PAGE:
Create criminal penalties for employers who knowingly hire undocumented workers
Impose "criminal penalties on employers who knowingly violate employment laws by hiring workers who are in Texas illegally."
Criminal penalty proposals introduced, but none became law
Updated: Monday, February 27th, 2012 | By Meghan Ashford-Grooms
Gearing up for his 2010 primary battle with U.S. Sen. Kay Bailey Hutchison, Gov. Rick Perry called on his campaign website for "imposing criminal penalties on employers who knowingly violate employment laws by hiring workers who are in Texas illegally.”
After besting Hutchison in the March 2010 Republican primary and Democrat Bill White in the fall, Perry reiterated his proposal at the start of the 2011 legislative session in his State of the State address. "It is also time to seriously address the demand side of illegal immigration,” Perry said, according to text of his remarks. "We must establish criminal penalties for employers who knowingly hire workers who are here in violation of immigration law.”
Texas lawmakers proposed at least two measures to do so during the 2011 session, but none became law. Federal law has barred employers from knowingly hiring illegal immigrants since 1986, though some state legislatures have cited concerns about continued illegal entries to develop state-level immigration provisions.
In a Sept. 12, 2011, Texas Tribune news article about Perry"s record on immigration, Perry spokeswoman Katherine Cesinger says he supported efforts during the session to punish businesses that knowingly hire illegal immigrants. The story notes that those efforts were "ultimately” unsuccessful.
Perhaps the best-known proposal was House Bill 1202 by Republican state Rep. Debbie Riddle of Tomball. It would have amended the state"s penal code, making it a state jail felony to "intentionally, knowingly, or recklessly” employ an illegal immigrant. A state jail felony is punishable with a jail term of 180 days to two years and a fine of up to $10,000.
The proposal drew attention for its exception: If an employer had hired an illegal immigrant "for the purpose of obtaining labor or other work to be performed exclusively or primarily at a single-family residence” — for example, working as a housekeeper — he or she would not be in violation of the law.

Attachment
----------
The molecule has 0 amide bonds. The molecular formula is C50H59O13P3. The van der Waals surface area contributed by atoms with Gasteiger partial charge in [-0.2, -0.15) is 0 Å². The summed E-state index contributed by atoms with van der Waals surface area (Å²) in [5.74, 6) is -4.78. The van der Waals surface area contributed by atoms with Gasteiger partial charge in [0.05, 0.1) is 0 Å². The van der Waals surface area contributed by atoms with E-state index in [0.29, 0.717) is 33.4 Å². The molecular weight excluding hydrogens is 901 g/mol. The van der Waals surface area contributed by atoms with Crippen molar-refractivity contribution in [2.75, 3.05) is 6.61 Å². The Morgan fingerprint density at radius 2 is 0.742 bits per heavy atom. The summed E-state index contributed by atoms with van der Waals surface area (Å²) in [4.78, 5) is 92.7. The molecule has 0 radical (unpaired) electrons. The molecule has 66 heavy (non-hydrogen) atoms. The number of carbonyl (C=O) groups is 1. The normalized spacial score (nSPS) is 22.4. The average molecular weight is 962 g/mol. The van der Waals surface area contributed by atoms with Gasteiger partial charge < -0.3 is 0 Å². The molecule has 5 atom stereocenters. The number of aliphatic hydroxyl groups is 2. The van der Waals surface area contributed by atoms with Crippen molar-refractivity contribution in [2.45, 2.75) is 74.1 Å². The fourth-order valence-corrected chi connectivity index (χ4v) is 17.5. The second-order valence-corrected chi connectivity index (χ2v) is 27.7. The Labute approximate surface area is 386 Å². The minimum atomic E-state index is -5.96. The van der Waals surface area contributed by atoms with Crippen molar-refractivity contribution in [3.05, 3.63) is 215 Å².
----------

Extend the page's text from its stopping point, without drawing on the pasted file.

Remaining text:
Riddle"s bill never advanced from the House State Affairs Committee. Neither did House Bill 2878 by state Rep. Leo Berman, R-Tyler, which would have made "intentionally, knowingly, or recklessly” hiring an illegal immigrant a third-degree felony. Violators would have faced a prison term of two to 10 years and a fine of up to $10,000.
Other unsuccessful proposals were introduced during the session that would have punished those who hired illegal immigrants by revoking state licenses that businesses need to operate, rather than imposing a fine or requiring jail time.
In an Oct. 23, 2011, commentary for the Houston Chronicle and San Antonio Express-News, reporter Peggy Fikac noted that after Perry"s most recent re-election campaign and the 2011 State of the State speech, his declared interest in the proposal appeared to diminish.
Perry spokeswoman Catherine Frazier told Fikac that his office worked to advance Riddle"s bill. But, Fikac noted, Perry did not designate the issue an emergency in the 2011 regular legislative session, nor did he add it to the agenda of the special session he called in June 2011.
Fikac quoted Bill Hammond, president of the Texas Association of Business, as saying that to his recollection, Perry did not push his proposal, which Hammond opposed. Hammond said that there is no reliable way for employers to check the immigration status of workers and that immigration is a federal issue.